Sid Hartman wrote a column in early March suggesting the University of Minnesota had blundered by not giving Jerry Kill a job where he would serve as a “liaison’’ between the athletic director and president Eric Kaler.

I wrote a blog on March 3 with the opinion that Kaler had made the proper decision in not creating such a position, even for someone as popular as Kill, the former football coach.

I was in Fort Myers at the time, preparing to be impressed by the Twins’ fine play over the course of the exhibition schedule. I was milling about at 9 a.m. when the cell phone rang.

Turned out, it was Kill, and there had been a couple of earlier calls that went unanswered.

Jerry talked for over 30 minutes, with very few commas. He wasn’t angry with the opinion expressed in the blog. He was more interested in explaining his view of conversations that had taken place with Kaler and with interim athletic director Beth Goetz on possible positions with the university.

It wasn’t a big scoop – merely reinforcement of what had become clear: The university wanted to give Kill a job (primarily fund raising) and he wanted a job in his main area of interest (actual athletics).

What was most-interesting to me was when Kill said: “There are big issues in that department. What Minnesota has to do is to go out a get a big-time athletic director, even if it costs a million dollars a year.’’

Kill had been among those tossing out endorsements for Goetz, while he still was the football coach and in the weeks that followed. The same thing was going on with other coaches at the U:

Beth was doing such a wonderful job, coaches kept saying.

One of the sentences I was able to get in when Kill paused on that morning was: “I think all these public endorsements of Goetz’s work could lead to her getting the job … when behind the scenes, you’re telling me the university desperately needs a big-time, experienced A.D.’’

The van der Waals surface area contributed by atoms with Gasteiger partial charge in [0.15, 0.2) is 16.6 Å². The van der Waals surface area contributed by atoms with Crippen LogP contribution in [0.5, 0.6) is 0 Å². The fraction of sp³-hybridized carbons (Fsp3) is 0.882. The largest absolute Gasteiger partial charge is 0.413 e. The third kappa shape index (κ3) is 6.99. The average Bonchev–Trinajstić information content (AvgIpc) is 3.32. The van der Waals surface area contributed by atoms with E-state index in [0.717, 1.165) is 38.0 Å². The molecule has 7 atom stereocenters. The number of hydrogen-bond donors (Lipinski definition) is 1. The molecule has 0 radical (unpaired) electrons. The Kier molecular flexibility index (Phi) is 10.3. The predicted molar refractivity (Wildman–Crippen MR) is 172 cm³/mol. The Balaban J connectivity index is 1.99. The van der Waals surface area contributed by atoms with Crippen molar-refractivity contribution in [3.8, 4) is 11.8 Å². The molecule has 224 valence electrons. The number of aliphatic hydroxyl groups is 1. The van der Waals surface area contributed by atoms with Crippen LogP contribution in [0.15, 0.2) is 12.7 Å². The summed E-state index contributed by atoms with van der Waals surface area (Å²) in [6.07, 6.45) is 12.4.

As I recall, Kill kind of shrugged that one off.

My opinion was this: Goetz had a resume that would not have gotten her an interview at a Big Ten school, if she hadn’t fallen into the interim job because of the indiscretions of Norwood Teague, the A.D. who had hired her as an assistant.

After replacing Teague, every time Goetz said something at a public media session, or issued a statement on a controversy, it was a cliched response.

The idea she was doing a “great job’’ was idiotic. She wasn’t responsible for the chaos in the men’s basketball program, and she wasn’t responsible for the widespread success in mulitiple “non-reveune’’ sports.

She was just there, ready to say nothing meaningful when required.

Kill said it to me on March 3:

The University of Minnesota had to be willing to pay the freight for a big-time athletic director. And he seemed as skeptical that Kaler would be willing to do so as I was on that morning.

I had the feeling it would be Goetz right until news on the hire started to become public on Wednesday morning.

Earlier this week, I saw the list of the four interviewees chosen from the 16-person search committee, and to me, the search seemed even more stacked in Goetz’s favor.

What I didn’t know, what only Kaler’s inner circle, the 16 people on that committee and the representatives of the Turnkey search firm knew at that time was a deal already had been struck by Kaler with Mark Coyle, the athletic director at Syracuse.

The university had done what Kill told me it had to do way back on March 3: Hired a big-time, experienced athletic director, even if it cost $1 million a year.

The cost came in at $850,000 base, double what Teague was making, and close enough to a million to fulfill Kill’s recipe for a new A.D.

I must say it was a shock to discover Kaler took athletics more seriously than political correctness, which isn’t an easy path to take for the president of a mammoth state university.

Congratulations to the Prez

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